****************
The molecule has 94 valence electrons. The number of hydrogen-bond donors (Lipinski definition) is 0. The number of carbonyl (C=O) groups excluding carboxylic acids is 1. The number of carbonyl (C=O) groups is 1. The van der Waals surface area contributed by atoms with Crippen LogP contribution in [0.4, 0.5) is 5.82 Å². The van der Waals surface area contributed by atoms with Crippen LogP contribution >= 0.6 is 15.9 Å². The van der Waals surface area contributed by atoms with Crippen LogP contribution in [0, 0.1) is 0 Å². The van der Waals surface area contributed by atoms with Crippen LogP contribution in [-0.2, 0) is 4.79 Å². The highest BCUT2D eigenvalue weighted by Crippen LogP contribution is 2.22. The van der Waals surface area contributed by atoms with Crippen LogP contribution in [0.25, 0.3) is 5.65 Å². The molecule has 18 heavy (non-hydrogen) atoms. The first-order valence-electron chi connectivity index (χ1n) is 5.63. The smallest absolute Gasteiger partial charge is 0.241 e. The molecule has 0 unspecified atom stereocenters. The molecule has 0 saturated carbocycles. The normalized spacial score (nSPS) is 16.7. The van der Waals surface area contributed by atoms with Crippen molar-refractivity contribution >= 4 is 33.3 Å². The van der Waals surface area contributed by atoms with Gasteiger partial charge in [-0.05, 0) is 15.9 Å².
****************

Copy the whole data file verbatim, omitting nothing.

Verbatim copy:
The molecule has 94 valence electrons. The number of hydrogen-bond donors (Lipinski definition) is 0. The number of carbonyl (C=O) groups excluding carboxylic acids is 1. The number of carbonyl (C=O) groups is 1. The van der Waals surface area contributed by atoms with Crippen LogP contribution in [0.4, 0.5) is 5.82 Å². The van der Waals surface area contributed by atoms with Crippen LogP contribution >= 0.6 is 15.9 Å². The van der Waals surface area contributed by atoms with Crippen LogP contribution in [0, 0.1) is 0 Å². The van der Waals surface area contributed by atoms with Crippen LogP contribution in [-0.2, 0) is 4.79 Å². The highest BCUT2D eigenvalue weighted by Crippen LogP contribution is 2.22. The van der Waals surface area contributed by atoms with Crippen LogP contribution in [0.25, 0.3) is 5.65 Å². The molecule has 18 heavy (non-hydrogen) atoms. The first-order valence-electron chi connectivity index (χ1n) is 5.63. The smallest absolute Gasteiger partial charge is 0.241 e. The molecule has 0 unspecified atom stereocenters. The molecule has 0 saturated carbocycles. The normalized spacial score (nSPS) is 16.7. The van der Waals surface area contributed by atoms with Crippen molar-refractivity contribution >= 4 is 33.3 Å². The van der Waals surface area contributed by atoms with Gasteiger partial charge in [-0.05, 0) is 15.9 Å².